An important advantage in attaching multiple slaves to a single slave interface is that the bus controller can support a large number of slaves, without requiring extensive resources in terms of bus controller area and power. In one configuration, performance is managed by arranging high performance slaves to each use a unique, individual interface to the bus controller, while arranging the lower performance slaves to share a common interface. Notwithstanding the advantages of this configuration, however, prior art bus controllers that attach multiple slave devices to a single slave interface generally cannot support command to command pipelining. Herein, a command is initiated when it is sent from a master device to one of the slave devices. A command is completed when a response acknowledging the command has been received back by the master device. As used herein, the terms “pipelining”, “command pipelining” and “command to command pipelining” all refer to a procedure wherein a master device is allowed to initiate or send out a command before a response acknowledging a previously initiated command (and which completes the previous command) has been delivered back to the sender. Command pipelining clearly improves performance, by reducing time requirements in comparison with systems that must wait for a command to be acknowledged before the next command can be sent. Thus, it would be desirable to support command pipelining in a bus controller and its connected devices, while at the same time supporting connection of multiple slaves to a single slave interface.
In accordance with the invention, a set of mechanisms are selectively added to a bus controller, and to slave devices connected to the bus controller. A mechanism is also added to one or more master devices connected to the bus controller, in order to provide the master devices with a transaction ordering capability. The added mechanisms collectively achieve the objectives stated above, that is, supporting connection of multiple slave devices to a common controller interface, and at the same time allowing pipelined operation of the slave devices. One embodiment of the invention is directed to a method for use with a bus and an associated bus controller, wherein the bus controller has respective master and slave interfaces for use in selectively interconnecting master devices and slave devices. The method comprises the steps of connecting one or more of the master devices to one of the master interfaces, and connecting each of a plurality of slave devices to the same one of the slave interfaces. The method further comprises operating a connected master device to send multiple commands to selected connected slave devices in accordance with a command pipelining procedure.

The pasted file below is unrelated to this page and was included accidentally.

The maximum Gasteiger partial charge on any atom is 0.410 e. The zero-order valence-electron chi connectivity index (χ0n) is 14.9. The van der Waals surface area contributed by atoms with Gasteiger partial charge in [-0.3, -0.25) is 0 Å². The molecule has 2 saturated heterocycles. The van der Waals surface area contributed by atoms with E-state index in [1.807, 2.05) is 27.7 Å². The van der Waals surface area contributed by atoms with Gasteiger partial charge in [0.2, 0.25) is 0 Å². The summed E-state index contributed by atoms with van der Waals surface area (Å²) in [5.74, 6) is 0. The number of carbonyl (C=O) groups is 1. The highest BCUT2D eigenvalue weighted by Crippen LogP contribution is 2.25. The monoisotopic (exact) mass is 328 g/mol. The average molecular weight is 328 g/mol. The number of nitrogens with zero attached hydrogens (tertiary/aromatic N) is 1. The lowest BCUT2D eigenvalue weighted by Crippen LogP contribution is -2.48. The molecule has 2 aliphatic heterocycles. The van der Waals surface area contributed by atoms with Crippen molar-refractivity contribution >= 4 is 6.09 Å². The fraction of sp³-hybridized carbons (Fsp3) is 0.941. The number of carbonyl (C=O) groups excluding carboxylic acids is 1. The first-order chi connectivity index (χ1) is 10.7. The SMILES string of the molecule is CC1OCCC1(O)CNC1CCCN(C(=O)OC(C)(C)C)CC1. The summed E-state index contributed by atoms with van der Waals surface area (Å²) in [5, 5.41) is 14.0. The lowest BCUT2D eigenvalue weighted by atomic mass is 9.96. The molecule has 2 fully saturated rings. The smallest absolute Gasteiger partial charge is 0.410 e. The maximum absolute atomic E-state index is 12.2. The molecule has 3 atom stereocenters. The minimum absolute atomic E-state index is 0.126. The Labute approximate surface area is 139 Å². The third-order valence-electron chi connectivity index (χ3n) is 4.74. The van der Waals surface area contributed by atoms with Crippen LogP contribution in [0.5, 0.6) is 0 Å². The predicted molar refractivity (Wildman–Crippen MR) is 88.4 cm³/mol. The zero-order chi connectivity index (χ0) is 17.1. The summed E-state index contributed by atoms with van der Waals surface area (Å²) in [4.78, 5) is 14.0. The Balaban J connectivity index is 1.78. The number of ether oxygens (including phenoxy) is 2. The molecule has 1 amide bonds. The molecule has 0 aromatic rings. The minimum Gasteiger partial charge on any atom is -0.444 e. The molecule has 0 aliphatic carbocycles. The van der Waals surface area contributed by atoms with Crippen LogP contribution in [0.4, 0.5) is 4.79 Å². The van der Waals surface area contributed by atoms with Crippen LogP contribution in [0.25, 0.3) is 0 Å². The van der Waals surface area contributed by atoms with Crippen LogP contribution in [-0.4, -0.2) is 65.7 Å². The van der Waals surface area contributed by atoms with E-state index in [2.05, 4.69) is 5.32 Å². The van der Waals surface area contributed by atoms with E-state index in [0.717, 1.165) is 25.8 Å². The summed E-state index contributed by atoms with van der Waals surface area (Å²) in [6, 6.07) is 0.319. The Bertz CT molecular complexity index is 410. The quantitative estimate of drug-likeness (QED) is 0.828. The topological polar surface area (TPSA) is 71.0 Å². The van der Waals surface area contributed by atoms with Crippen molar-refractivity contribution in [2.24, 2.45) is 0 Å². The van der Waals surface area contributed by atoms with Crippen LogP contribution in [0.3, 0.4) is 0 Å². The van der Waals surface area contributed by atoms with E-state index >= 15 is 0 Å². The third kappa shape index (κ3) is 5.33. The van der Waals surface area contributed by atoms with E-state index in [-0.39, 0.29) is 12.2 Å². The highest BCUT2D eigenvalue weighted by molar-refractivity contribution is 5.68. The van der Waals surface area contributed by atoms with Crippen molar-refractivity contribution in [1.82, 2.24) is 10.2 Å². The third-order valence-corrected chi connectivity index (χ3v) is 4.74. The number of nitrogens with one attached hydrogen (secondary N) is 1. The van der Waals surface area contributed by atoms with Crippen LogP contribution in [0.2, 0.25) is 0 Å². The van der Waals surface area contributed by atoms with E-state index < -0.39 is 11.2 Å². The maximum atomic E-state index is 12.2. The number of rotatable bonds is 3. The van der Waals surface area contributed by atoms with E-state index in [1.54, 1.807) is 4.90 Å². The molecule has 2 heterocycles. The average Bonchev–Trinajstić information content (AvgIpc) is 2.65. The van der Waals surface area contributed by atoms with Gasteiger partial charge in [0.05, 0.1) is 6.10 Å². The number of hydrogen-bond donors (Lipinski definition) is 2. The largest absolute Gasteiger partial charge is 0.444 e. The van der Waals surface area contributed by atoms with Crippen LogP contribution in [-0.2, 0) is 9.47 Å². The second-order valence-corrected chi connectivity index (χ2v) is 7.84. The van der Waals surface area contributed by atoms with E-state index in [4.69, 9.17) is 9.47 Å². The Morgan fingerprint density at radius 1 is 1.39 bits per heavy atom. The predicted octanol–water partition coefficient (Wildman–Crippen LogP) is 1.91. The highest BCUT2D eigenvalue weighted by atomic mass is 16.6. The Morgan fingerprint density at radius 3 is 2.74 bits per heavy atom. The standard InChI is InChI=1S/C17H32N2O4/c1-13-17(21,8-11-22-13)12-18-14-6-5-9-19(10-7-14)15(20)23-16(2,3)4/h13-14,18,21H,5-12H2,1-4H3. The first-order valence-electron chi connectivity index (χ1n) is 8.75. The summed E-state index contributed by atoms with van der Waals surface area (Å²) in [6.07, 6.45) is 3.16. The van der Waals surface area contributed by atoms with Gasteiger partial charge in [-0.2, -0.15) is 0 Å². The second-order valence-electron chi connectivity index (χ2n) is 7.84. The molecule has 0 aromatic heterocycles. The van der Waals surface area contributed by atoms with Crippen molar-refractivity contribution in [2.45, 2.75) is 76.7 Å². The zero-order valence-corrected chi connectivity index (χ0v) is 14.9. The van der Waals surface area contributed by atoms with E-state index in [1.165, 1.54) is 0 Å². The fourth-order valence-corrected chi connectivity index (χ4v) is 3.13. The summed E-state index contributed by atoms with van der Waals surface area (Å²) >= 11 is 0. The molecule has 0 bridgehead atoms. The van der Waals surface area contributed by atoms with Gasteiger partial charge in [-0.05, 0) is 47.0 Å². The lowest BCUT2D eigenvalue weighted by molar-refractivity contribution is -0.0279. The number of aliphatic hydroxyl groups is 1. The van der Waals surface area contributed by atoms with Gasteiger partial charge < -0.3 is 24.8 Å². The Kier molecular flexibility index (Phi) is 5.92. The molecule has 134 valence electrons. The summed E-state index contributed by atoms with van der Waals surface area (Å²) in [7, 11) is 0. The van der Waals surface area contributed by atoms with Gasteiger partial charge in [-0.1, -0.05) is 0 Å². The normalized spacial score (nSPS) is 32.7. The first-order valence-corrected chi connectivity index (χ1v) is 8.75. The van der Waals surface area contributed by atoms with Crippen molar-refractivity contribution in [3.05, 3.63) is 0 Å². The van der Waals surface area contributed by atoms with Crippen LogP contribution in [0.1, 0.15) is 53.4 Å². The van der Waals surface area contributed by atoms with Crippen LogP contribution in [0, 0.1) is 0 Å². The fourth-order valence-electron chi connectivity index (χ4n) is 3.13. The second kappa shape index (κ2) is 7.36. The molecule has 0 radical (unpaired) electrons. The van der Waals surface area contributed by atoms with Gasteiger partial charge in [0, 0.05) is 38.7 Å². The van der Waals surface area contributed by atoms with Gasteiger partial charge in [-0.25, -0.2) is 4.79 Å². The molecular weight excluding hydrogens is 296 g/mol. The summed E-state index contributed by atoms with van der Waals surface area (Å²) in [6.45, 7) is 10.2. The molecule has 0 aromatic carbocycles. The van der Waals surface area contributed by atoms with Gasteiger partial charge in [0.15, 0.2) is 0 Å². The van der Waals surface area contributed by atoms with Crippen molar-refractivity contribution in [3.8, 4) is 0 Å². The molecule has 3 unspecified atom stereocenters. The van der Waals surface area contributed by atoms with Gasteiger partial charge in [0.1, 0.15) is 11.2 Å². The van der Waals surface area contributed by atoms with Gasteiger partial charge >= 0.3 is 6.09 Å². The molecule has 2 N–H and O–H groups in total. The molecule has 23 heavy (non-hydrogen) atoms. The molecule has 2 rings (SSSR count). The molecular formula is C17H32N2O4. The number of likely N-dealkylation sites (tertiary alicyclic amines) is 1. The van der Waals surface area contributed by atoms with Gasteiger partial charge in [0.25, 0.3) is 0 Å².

The novel features believed characteristic of the invention are set forth in the appended claims. The invention itself, however, as well as a preferred mode of use, further objectives and advantages thereof, will best be understood by reference to the following detailed description of an illustrative embodiment when read in conjunction with the accompanying drawings, wherein:
In the configuration of
In the transfer of data, data is generally written from a master device into one or more slave devices. Also, data is generally read from one or more slave devices to a master device. As described hereinafter in further detail, bus controller 110 and at least some of the devices 102-108 and slave devices 112-122 are respectively adapted to carry out command pipelining operations, as defined above, in accordance with an embodiment of the invention.
Similarly, a read data bus 206, which is also 128 bits, receives read data signals from each of the slave devices 112 and 114. These signals are handled in accordance with an OR procedure, as represented by gate 210. That is, controller 110 allows only one slave device at a time to be active and to send its signals to the controller. During such time, all other slave devices connected to the slave interface remain inactive, and only drive 0's. Thus, only the active device can effectively send its signal values past the OR gate.